A New Era

As the 1990s evolved into the 2000s, X-treme continued its operations—hosting a wide range of programming, from instructions to birthday parties. “Great exercise. Great fun. And it definitely beats pumping iron,” one writeup in the local Florida press proclaimed about the facility.

Competitions at the gym continued to be incredibly popular too. One particular event at X-treme had upwards of 50 sponsors; the title sponsor prize was a new mountain bike from Cannondale.

Particularly in hindsight, Waggoner sees the gym and all its events and programming as helping to give birth to a climbing culture in South Florida that still exists to this day. “I would say X-treme was the one that started the [climbing] community down there,” he says.

 

Waggoner admits that there were some climbers in South Florida before the founding of X-treme. He offers one anecdote about a few die-hards who used to illegally scale a lighthouse at Key Biscayne with climbing equipment. But it was X-treme that largely gave the disparate climbers in the city a sense of unification—an inclusive hub—and Kevin Branford agrees. “Derek basically had to build a market for [the gym] because people in Miami didn’t really know what rock climbing was,” Branford reiterates. “I think that was one of the things that drew me to liking Miami so much; I could help educate people and give them the best information that I had at the time about learning how to climb, about routesetting, about training practices. The people in Miami didn’t have any preconceived notions of how it was supposed to be.”

Martin bouldering at X-treme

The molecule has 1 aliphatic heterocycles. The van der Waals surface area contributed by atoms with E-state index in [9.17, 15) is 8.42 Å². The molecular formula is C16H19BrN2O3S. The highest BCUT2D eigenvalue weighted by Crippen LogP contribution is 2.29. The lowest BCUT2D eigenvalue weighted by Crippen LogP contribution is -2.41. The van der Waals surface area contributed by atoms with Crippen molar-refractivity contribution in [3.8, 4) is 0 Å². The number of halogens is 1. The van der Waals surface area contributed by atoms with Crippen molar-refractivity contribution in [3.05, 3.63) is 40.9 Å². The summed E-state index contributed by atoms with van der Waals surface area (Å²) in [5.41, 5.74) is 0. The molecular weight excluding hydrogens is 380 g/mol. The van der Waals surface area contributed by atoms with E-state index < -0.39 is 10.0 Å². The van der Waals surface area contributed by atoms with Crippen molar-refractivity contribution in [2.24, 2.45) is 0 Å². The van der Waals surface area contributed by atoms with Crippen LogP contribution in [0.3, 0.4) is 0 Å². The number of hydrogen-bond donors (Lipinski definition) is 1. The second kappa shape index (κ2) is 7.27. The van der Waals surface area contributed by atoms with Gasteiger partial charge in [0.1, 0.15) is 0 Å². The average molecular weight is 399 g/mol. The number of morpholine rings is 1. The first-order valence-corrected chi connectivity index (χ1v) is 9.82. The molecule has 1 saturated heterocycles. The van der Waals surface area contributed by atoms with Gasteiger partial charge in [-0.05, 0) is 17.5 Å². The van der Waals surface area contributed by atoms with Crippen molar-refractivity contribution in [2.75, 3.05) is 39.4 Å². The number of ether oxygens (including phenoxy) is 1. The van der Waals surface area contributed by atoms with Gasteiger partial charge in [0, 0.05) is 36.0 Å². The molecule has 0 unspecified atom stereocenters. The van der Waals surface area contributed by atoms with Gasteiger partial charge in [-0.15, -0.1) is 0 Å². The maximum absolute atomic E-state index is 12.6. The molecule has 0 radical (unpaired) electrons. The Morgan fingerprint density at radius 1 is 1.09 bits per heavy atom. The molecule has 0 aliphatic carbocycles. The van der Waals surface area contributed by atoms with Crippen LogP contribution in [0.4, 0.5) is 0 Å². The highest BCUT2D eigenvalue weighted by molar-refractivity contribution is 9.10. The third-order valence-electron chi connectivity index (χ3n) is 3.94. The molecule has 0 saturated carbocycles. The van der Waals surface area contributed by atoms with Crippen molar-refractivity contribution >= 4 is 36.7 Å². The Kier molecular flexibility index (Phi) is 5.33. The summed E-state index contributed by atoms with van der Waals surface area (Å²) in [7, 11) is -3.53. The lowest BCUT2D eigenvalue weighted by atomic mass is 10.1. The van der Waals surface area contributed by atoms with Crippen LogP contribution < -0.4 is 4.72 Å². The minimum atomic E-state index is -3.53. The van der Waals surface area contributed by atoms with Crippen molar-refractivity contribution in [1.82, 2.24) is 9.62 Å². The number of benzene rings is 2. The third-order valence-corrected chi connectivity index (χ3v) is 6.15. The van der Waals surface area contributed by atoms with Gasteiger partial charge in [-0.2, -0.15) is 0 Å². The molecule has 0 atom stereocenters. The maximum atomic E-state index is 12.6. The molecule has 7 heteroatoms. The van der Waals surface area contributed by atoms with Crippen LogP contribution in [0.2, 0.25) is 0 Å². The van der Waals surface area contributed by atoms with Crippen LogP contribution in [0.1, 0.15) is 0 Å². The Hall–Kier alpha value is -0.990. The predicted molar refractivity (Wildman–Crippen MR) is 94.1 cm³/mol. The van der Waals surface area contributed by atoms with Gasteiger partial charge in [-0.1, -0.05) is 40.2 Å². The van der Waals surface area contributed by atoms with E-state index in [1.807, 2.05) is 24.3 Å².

Meagan Martin, who would later commentate for sport climbing’s debut at the Tokyo Olympics, bouldering at X-treme. (Image courtesy of Kynan Waggoner)

Derek Waggoner sold X-treme in 2013, and focused instead on a business of installing, inspecting, and repairing climbing walls on cruise ships with his other company, Xtr Services—through which he continued to employ Branford. Derek’s brother, Kynan, continued routesetting and eventually became the CEO of USA Climbing, a post he held through climbing’s formal inclusion in the Tokyo Olympics. In a unique twist, in April of 2019, Derek Waggoner and some business partners reacquired the gym that had started as X-treme. It is still in operation today as The Edge Rock Gym – Miami, although the interior (including the original lighting and flooring) has been significantly revamped and redone since the X-treme iteration.

Additionally, Waggoner currently operates the Gripstone gyms in Colorado and Arizona—fittingly with Tony Yaniro. But, in many ways, it all started with X-treme. “I had no idea how large my circle of friends and family would grow after I opened those first doors,” Waggoner concludes.